@  Italic type indicates that the difference is statistically significant at p<0.05.
&  Pregnancy rate or percentage change could not be calculated because the state did not
   provide abortion data by age.
** Pregnancy rate is not shown for groups with <20 pregnancies or <1000 women.
===============================================================================================

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Table_2
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TABLE 2. Pregnancy rates * for 15-19-year-olds * , by
race + and state -- United States, 1991-1992
=======================================================
                      1991                1992
                 ----------------   -------------------
State             White    Black      White   Black
-------------------------------------------------------
Alabama            77.2    139.1      73.4    134.7
Alaska              @        @         @        @
Arizona             &        &       102.3    150.6
Arkansas           83.4    153.3      76.7    142.6
California          @        @         @        @
Colorado            &        &         &        &
Connecticut         @        @         @        @
Delaware            @        @         @        @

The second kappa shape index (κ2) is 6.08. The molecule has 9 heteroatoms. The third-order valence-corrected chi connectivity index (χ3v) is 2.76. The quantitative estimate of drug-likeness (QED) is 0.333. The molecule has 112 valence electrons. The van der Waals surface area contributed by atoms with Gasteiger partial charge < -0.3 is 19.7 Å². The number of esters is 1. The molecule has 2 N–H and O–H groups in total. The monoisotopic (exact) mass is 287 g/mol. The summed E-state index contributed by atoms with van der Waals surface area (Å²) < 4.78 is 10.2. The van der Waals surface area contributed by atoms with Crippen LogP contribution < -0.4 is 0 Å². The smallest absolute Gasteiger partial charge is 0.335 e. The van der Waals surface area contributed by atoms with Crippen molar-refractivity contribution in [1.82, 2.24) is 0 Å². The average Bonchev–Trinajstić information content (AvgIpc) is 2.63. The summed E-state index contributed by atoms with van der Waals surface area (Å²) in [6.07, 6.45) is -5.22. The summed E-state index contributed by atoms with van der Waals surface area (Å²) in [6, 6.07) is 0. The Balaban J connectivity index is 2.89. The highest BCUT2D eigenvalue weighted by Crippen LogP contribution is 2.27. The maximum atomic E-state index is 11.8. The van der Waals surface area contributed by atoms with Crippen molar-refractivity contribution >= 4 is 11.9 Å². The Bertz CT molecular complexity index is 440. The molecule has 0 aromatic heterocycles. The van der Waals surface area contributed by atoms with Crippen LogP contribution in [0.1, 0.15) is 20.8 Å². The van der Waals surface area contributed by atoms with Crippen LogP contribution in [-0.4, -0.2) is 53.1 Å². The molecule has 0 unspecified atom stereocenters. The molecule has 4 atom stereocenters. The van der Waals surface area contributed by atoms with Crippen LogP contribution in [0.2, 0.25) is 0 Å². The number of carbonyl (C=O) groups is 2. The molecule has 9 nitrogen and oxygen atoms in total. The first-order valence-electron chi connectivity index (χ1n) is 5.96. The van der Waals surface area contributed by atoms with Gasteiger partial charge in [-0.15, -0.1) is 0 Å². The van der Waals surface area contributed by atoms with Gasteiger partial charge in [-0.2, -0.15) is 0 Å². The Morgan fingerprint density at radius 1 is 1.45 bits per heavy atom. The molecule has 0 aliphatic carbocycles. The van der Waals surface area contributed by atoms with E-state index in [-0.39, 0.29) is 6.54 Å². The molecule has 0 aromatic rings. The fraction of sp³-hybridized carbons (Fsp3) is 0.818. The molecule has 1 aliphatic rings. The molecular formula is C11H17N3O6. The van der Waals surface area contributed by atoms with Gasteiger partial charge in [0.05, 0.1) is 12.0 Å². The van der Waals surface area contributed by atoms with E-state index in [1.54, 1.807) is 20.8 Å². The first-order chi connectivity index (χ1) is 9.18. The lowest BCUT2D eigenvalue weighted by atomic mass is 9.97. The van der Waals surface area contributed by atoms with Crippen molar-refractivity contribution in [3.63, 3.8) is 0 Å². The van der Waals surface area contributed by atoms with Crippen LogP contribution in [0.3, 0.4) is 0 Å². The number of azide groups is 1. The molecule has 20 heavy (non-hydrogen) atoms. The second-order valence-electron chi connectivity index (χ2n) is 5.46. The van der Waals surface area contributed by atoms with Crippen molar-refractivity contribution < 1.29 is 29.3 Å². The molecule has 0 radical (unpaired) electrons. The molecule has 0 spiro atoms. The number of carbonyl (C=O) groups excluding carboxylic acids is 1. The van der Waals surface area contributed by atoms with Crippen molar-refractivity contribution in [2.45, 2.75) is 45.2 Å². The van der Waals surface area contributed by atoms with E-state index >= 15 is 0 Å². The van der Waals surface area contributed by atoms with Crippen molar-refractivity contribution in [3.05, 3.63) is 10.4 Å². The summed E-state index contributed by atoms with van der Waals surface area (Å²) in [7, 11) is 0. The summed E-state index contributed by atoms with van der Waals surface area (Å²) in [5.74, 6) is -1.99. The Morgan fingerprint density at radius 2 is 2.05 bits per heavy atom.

District
 of Columbia        @        @         @        @
Florida             @        @         @        @
Georgia            82.2    165.1      79.6    162.9
Hawaii             70.3     **        64.7     **
Idaho              63.9     **        59.4     **
Illinois            @        @         @        @
Indiana            66.3    161.2      62.9    156.7
Iowa                @        @         @        @
Kansas             73.1    177.2      77.8    211.9
Kentucky           82.2    155.0      75.5    149.9
Louisiana          66.3    131.4 ++   65.3    133.7 ++
Maine              64.4     **        54.9     **
Maryland           55.6    136.3      51.0    137.1
Massachusetts       @        @         @        @
Michigan            @        @         @        @
Minnesota           &        &        47.3    218.1
Mississippi         &        &        71.9    135.1
Missouri           65.1    193.0      60.9    186.0
Montana            68.9     **        61.8     **
Nebraska            @        @         @        @
Nevada            106.0    168.6     101.9    171.2
New Hampshire       @        @         @        @
New Jersey         52.4    178.1      41.2    179.7
New Mexico        101.4    132.7     102.2    100.8
New York           76.1    173.2      77.3    175.9
North Carolina     86.5    163.2      83.3    155.3
North Dakota       47.5     **        47.8     **
Ohio                &        &         &        &
Oklahoma            @        @         @        @
Oregon             88.5    200.9      79.4    181.7
Pennsylvania       58.0    214.9      53.5    211.5
Rhode Island       80.7    214.5      78.0    211.8
South Carolina     74.2    129.5      68.6    119.6
South Dakota       46.4     **        46.5     **
Tennessee          85.6    168.4      77.4    162.4
Texas              98.2    152.3      98.2    148.8
Utah               58.4     **        54.2     **
Vermont            77.9     **        68.4     **
Virginia           69.2    143.8      62.9    139.4
Washington          &        &         &        &
West Virginia      62.9    100.3      64.6    116.5
Wisconsin          49.7    241.3      45.3    226.9